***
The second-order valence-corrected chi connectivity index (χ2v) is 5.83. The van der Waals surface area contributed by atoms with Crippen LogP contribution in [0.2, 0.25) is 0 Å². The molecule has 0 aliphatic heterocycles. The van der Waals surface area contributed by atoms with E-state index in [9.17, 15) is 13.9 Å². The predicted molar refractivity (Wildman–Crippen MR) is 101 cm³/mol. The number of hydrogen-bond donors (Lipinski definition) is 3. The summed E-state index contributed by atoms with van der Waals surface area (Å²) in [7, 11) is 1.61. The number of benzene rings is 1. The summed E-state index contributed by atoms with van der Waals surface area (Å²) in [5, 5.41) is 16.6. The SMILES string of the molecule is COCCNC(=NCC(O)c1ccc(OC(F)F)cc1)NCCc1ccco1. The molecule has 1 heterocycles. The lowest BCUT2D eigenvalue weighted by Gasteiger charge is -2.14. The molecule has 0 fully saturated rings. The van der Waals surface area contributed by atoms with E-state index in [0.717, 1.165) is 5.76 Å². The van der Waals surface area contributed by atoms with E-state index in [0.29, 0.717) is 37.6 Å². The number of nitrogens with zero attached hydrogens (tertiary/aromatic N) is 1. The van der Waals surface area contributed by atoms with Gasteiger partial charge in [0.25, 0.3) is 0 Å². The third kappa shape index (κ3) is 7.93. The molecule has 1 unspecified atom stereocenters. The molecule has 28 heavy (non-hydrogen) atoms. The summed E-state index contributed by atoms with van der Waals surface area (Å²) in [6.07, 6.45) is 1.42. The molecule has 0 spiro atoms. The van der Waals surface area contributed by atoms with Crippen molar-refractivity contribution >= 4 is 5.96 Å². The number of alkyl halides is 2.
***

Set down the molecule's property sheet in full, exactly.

The second-order valence-corrected chi connectivity index (χ2v) is 5.83. The van der Waals surface area contributed by atoms with Crippen LogP contribution in [0.2, 0.25) is 0 Å². The molecule has 0 aliphatic heterocycles. The van der Waals surface area contributed by atoms with E-state index in [9.17, 15) is 13.9 Å². The predicted molar refractivity (Wildman–Crippen MR) is 101 cm³/mol. The number of hydrogen-bond donors (Lipinski definition) is 3. The summed E-state index contributed by atoms with van der Waals surface area (Å²) in [7, 11) is 1.61. The number of benzene rings is 1. The summed E-state index contributed by atoms with van der Waals surface area (Å²) in [5, 5.41) is 16.6. The SMILES string of the molecule is COCCNC(=NCC(O)c1ccc(OC(F)F)cc1)NCCc1ccco1. The molecule has 1 heterocycles. The lowest BCUT2D eigenvalue weighted by Gasteiger charge is -2.14. The molecule has 0 fully saturated rings. The van der Waals surface area contributed by atoms with E-state index in [0.717, 1.165) is 5.76 Å². The van der Waals surface area contributed by atoms with E-state index in [0.29, 0.717) is 37.6 Å². The number of nitrogens with zero attached hydrogens (tertiary/aromatic N) is 1. The van der Waals surface area contributed by atoms with Gasteiger partial charge in [0.25, 0.3) is 0 Å². The third kappa shape index (κ3) is 7.93. The molecule has 1 unspecified atom stereocenters. The molecule has 28 heavy (non-hydrogen) atoms. The summed E-state index contributed by atoms with van der Waals surface area (Å²) in [6.07, 6.45) is 1.42. The molecule has 0 spiro atoms. The van der Waals surface area contributed by atoms with Crippen molar-refractivity contribution >= 4 is 5.96 Å². The number of alkyl halides is 2.